John Austen’s Ophelia: A New Autonomy
This article explores how Austen’s drawings re-envisage the typically sentimental Victorian perception of Ophelia as tenderly pathetic and lacking in agency, a view rooted in the patriarchal reduction of the feminine which produces a ‘flattened’ reading of Ophelia’s textual complexity. This re-envisaging partly reflects nineteenth- and early twentieth-century onstage practices but often exceeds them in the degree to which they portray her with psychological autonomy.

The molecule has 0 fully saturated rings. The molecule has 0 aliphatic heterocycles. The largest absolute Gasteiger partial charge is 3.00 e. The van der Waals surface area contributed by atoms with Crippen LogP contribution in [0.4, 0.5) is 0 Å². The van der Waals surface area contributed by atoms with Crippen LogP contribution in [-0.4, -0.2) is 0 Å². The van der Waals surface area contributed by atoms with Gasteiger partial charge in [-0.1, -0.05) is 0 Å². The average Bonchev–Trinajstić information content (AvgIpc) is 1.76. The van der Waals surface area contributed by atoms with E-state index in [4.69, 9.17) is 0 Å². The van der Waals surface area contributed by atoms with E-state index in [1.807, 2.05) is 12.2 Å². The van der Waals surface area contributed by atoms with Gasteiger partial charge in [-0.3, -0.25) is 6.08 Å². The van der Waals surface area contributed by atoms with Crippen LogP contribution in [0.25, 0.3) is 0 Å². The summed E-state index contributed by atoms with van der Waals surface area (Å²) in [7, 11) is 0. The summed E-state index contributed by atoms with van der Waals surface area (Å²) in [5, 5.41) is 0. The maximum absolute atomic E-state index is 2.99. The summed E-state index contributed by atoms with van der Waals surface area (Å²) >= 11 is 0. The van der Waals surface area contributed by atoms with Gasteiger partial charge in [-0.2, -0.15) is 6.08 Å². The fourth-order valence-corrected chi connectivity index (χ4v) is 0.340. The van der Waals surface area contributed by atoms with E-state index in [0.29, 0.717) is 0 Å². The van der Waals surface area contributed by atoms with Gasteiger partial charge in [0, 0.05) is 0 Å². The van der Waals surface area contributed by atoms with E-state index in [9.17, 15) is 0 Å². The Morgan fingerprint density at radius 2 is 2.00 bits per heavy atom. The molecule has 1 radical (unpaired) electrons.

Depictions of Ophelia as insane and isolated are the central focus. How her madness is performed strongly influences our perception of her dependence or autonomy and reveals an interiority that is obscured in her interactions with others by social, familial and patriarchal conventions. As this article will show, traditional depictions of a mad Ophelia are fairly restrained when compared with Austen’s versions.